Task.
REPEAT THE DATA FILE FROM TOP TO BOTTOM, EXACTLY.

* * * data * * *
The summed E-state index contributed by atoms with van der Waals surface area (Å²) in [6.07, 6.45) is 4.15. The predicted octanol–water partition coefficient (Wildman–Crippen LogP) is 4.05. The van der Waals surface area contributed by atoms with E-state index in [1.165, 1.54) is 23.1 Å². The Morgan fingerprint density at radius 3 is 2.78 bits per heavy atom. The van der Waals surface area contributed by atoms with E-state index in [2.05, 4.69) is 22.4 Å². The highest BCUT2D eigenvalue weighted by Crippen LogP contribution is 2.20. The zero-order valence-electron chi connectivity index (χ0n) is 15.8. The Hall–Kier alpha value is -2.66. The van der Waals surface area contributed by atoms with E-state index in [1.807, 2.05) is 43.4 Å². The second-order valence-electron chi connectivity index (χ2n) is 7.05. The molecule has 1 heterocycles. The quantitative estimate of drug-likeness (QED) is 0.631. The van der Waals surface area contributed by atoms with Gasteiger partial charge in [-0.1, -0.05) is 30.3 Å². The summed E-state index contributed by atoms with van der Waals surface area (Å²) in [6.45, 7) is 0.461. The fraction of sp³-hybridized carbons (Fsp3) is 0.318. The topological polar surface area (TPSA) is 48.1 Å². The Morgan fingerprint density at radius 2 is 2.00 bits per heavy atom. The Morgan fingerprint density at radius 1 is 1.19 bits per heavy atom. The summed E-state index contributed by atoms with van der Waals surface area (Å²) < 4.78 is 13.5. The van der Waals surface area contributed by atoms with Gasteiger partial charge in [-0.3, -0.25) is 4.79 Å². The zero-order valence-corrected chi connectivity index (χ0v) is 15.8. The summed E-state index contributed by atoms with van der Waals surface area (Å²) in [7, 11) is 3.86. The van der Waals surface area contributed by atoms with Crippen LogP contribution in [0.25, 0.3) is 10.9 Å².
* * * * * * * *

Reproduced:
The summed E-state index contributed by atoms with van der Waals surface area (Å²) in [6.07, 6.45) is 4.15. The predicted octanol–water partition coefficient (Wildman–Crippen LogP) is 4.05. The van der Waals surface area contributed by atoms with E-state index in [1.165, 1.54) is 23.1 Å². The Morgan fingerprint density at radius 3 is 2.78 bits per heavy atom. The van der Waals surface area contributed by atoms with E-state index in [2.05, 4.69) is 22.4 Å². The highest BCUT2D eigenvalue weighted by Crippen LogP contribution is 2.20. The zero-order valence-electron chi connectivity index (χ0n) is 15.8. The Hall–Kier alpha value is -2.66. The van der Waals surface area contributed by atoms with E-state index in [1.807, 2.05) is 43.4 Å². The second-order valence-electron chi connectivity index (χ2n) is 7.05. The molecule has 1 heterocycles. The quantitative estimate of drug-likeness (QED) is 0.631. The van der Waals surface area contributed by atoms with Gasteiger partial charge in [-0.1, -0.05) is 30.3 Å². The summed E-state index contributed by atoms with van der Waals surface area (Å²) in [6.45, 7) is 0.461. The fraction of sp³-hybridized carbons (Fsp3) is 0.318. The topological polar surface area (TPSA) is 48.1 Å². The Morgan fingerprint density at radius 2 is 2.00 bits per heavy atom. The Morgan fingerprint density at radius 1 is 1.19 bits per heavy atom. The summed E-state index contributed by atoms with van der Waals surface area (Å²) < 4.78 is 13.5. The van der Waals surface area contributed by atoms with Gasteiger partial charge in [-0.3, -0.25) is 4.79 Å². The zero-order valence-corrected chi connectivity index (χ0v) is 15.8. The summed E-state index contributed by atoms with van der Waals surface area (Å²) in [7, 11) is 3.86. The van der Waals surface area contributed by atoms with Crippen LogP contribution in [0.25, 0.3) is 10.9 Å².